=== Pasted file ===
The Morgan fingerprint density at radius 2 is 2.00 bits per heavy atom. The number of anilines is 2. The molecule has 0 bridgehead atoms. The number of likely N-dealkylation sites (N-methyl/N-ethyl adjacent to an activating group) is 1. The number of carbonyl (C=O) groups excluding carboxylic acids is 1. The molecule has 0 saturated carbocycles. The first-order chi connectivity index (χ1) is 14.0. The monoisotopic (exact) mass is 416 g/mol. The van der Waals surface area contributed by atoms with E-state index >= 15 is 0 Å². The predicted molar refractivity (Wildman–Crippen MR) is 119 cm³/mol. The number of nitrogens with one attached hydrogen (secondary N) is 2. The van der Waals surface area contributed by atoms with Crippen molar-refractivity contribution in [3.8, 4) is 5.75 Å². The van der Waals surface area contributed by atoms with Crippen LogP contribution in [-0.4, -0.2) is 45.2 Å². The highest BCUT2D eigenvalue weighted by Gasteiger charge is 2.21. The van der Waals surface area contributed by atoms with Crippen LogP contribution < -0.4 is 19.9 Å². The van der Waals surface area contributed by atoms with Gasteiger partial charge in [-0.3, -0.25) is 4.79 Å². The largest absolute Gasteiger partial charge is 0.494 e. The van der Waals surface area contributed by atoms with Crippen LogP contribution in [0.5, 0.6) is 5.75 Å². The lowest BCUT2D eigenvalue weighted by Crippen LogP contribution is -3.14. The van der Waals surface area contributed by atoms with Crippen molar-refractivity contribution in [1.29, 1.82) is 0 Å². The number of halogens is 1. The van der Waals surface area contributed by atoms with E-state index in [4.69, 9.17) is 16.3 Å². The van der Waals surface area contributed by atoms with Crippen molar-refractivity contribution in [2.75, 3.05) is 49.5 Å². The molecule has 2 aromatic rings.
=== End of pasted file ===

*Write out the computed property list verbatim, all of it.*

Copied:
The Morgan fingerprint density at radius 2 is 2.00 bits per heavy atom. The number of anilines is 2. The molecule has 0 bridgehead atoms. The number of likely N-dealkylation sites (N-methyl/N-ethyl adjacent to an activating group) is 1. The number of carbonyl (C=O) groups excluding carboxylic acids is 1. The molecule has 0 saturated carbocycles. The first-order chi connectivity index (χ1) is 14.0. The monoisotopic (exact) mass is 416 g/mol. The van der Waals surface area contributed by atoms with E-state index >= 15 is 0 Å². The predicted molar refractivity (Wildman–Crippen MR) is 119 cm³/mol. The number of nitrogens with one attached hydrogen (secondary N) is 2. The van der Waals surface area contributed by atoms with Crippen molar-refractivity contribution in [3.8, 4) is 5.75 Å². The van der Waals surface area contributed by atoms with Crippen LogP contribution in [-0.4, -0.2) is 45.2 Å². The highest BCUT2D eigenvalue weighted by Gasteiger charge is 2.21. The van der Waals surface area contributed by atoms with Crippen LogP contribution < -0.4 is 19.9 Å². The van der Waals surface area contributed by atoms with Gasteiger partial charge in [-0.3, -0.25) is 4.79 Å². The largest absolute Gasteiger partial charge is 0.494 e. The van der Waals surface area contributed by atoms with Crippen LogP contribution in [0.5, 0.6) is 5.75 Å². The lowest BCUT2D eigenvalue weighted by Crippen LogP contribution is -3.14. The van der Waals surface area contributed by atoms with Crippen molar-refractivity contribution in [1.29, 1.82) is 0 Å². The number of halogens is 1. The van der Waals surface area contributed by atoms with E-state index in [4.69, 9.17) is 16.3 Å². The van der Waals surface area contributed by atoms with Crippen molar-refractivity contribution in [2.75, 3.05) is 49.5 Å². The molecule has 2 aromatic rings.